Covington's Future City Hall Plans To Be Discussed Thursday
The public is invited to weigh in on the exploration of a possible new Covington City Hall.
A 16-member task force has been meeting with a consultant once a month to create a vision for what a permanent City Hall could be for the city's residents.
Currently, the City of Covington rents its City Hall on Pike Street.
On Thursday, a public summit will deepen the conversation, a news release said.
The event is part of an array of new activity in the City Hall visioning effort. The task force also has unveiled:
- A unique brand
- A website
- A survey for citizens to fill out
- A social media publicity effort that employs hashtags and a paper "frame" to encourage residents to shoot photographs of their favorite sites in the city.
"The effort is coming together now, and we're working to inspire a lot of community involvement," said Lori Eifert, the chairwoman of the task force. "It's exciting, because we feel like we're changing history. This is something that's not been done in over 200 years, and people who get involved in this will be part of a historic change in Covington."
Using donated funds, the city last fall hired the Cincinnati urban growth firm YARD & Company and created the 16-member task force to answer this question: If and when the city were to build a permanent City Hall, what functions, features, roles and image should that government complex create for the citizens of Covington?
Come June, the effort will deliver a philosophical vision to the city that will help shape any future decisions about needs, funding, site selection and architectural design of a future City Hall and public spaces.
The effort includes an array of activity:
The general public is invited Thursday to the Lincoln-Grant Scholar House at 824 Greenup St. to hear four panelists talk about civic involvement, public spaces, engagement technology and how government complexes empower residents. A question-and-answer session follows the presentation.
The formal event runs from 6 p.m. to 8 p.m. but refreshments are available beginning at 5 p.m. More information can be found HERE or HERE.
Originally, the word "bespoke" meant to speak up and out. Over the years it acquired a second connotation, one that references something that is custom-made or tailored.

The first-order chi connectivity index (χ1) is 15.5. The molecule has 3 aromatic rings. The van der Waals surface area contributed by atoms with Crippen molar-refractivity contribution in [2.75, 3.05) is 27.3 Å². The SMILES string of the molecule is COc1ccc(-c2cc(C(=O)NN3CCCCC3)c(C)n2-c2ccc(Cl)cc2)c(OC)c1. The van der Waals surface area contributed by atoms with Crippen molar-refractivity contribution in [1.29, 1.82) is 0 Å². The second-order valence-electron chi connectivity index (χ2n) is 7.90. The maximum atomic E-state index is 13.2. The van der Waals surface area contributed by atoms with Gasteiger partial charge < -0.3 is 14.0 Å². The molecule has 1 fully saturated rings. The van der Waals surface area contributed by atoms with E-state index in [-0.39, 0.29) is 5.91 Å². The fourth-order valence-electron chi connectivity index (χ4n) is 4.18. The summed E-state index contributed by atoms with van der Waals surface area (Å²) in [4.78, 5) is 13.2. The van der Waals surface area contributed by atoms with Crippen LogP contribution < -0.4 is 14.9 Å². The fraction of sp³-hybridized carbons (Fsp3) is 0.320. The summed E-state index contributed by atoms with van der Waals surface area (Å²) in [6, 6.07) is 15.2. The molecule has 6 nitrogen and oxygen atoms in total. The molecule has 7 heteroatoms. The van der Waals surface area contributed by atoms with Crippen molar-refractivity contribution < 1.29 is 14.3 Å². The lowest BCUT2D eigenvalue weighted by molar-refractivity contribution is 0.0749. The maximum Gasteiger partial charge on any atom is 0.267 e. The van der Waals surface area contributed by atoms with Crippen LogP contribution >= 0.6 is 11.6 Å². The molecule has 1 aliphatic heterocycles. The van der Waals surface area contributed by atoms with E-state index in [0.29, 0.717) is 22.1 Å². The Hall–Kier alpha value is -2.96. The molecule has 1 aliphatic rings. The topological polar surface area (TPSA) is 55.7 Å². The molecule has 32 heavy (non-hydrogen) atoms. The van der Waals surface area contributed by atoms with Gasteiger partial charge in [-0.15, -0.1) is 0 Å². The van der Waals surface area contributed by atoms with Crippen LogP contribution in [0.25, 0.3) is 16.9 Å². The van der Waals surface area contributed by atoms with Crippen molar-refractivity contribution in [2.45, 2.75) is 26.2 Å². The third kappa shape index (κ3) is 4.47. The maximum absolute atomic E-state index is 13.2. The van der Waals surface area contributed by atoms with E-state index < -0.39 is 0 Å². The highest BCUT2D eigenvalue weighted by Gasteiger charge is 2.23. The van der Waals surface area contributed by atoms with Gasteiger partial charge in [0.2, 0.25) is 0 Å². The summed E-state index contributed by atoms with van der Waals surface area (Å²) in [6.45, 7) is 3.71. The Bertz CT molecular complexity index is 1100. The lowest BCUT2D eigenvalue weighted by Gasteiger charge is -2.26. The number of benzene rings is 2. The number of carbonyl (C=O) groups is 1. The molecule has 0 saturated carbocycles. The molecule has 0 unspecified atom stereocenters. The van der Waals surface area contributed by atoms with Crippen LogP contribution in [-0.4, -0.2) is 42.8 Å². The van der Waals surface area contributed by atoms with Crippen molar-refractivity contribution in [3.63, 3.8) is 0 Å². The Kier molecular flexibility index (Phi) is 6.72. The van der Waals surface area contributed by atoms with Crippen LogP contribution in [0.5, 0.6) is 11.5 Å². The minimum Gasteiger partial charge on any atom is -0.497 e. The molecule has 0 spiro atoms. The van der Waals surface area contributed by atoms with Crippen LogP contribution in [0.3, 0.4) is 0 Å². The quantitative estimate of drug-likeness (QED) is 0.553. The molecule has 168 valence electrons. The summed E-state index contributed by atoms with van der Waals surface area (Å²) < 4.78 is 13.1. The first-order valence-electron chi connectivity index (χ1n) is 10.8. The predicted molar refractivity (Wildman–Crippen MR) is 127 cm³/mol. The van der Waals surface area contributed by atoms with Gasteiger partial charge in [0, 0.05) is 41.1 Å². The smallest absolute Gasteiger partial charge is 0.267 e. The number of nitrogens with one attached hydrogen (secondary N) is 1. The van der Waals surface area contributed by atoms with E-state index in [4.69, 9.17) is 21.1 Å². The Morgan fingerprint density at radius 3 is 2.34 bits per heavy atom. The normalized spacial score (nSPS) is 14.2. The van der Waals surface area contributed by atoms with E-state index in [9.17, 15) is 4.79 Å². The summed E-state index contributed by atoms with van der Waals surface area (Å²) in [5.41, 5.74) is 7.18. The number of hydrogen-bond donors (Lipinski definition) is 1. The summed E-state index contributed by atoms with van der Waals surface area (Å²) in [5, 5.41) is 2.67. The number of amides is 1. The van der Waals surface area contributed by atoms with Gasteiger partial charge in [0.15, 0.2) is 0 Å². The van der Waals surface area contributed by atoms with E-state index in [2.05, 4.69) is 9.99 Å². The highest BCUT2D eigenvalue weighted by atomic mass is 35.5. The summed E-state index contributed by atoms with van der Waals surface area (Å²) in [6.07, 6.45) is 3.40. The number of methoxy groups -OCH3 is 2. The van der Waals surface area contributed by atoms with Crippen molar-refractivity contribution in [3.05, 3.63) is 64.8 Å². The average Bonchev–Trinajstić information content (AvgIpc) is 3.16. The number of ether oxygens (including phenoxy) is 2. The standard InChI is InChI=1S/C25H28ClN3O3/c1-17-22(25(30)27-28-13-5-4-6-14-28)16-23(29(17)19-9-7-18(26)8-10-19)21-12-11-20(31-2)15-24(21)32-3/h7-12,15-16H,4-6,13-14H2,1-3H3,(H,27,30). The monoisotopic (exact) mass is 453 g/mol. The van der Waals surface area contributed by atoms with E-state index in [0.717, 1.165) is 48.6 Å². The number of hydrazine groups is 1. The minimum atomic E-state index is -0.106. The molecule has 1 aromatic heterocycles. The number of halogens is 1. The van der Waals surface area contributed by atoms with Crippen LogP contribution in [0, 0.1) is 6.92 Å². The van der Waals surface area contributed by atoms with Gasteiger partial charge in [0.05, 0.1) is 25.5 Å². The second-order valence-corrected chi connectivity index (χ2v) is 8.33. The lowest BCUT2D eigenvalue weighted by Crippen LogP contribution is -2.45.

With "BeSpoke: A Collaborative Civic Exploration," now the formal brand for the future Covington City Hall discussion, both meanings apply, said YARD & Company project manager Kevin Wright.
"The idea of tailoring something to an audience is connected to one of the goals of this project, which is to create a resilient, future-proof civic commons that is adaptive to the user, which is the Covington public," Wright said. "At the same time, there's a core attraction in that the word 'bespeak' or 'bespoke' sounds like 'be heard and speak up.' We want to empower citizens to speak up (about their local government)."
BeSpoke has set up a website, www.bespokecov.com, to draw attention to its work, serve as a resource, advertise news and events and help educate residents about what can sometimes be esoteric concepts.
Under the "inspiration" tag at the bottom of the website, residents can read more than a dozen articles related to the conversation about public spaces.
They can also add their names to a mailing list.
As another way to gather public input, BeSpoke has created an online survey accessible on the website or HERE. It takes about five minutes.
The Publicity Effort
Also on the website, residents can download (and then print out) an "Insta Card," which essentially is a two-sided frame.
Residents are being encouraged to use the frame to take pictures and post them on social media with the hashtag #BeSpokeCov.
The black-colored side should be used for selfies, since it has the words "spoke for Covington" under the person's face. The white-colored side should be used to frame a scene or event around Covington that residents think represents the best part of the city.
The whole goal of the BeSpoke effort can be summed up in one idea, Eifert said. "We want people to see that City Hall is more than just a building," she said.
"We want to encourage a deeper, broader level of thinking in that City Hall represents access, democracy, and not only how decisions are made but who makes those decisions," Wright said.
With the summit, survey, and discussion, residents have an opportunity to shape that thinking.
This article first appeared on River City News. For more stories like this, .
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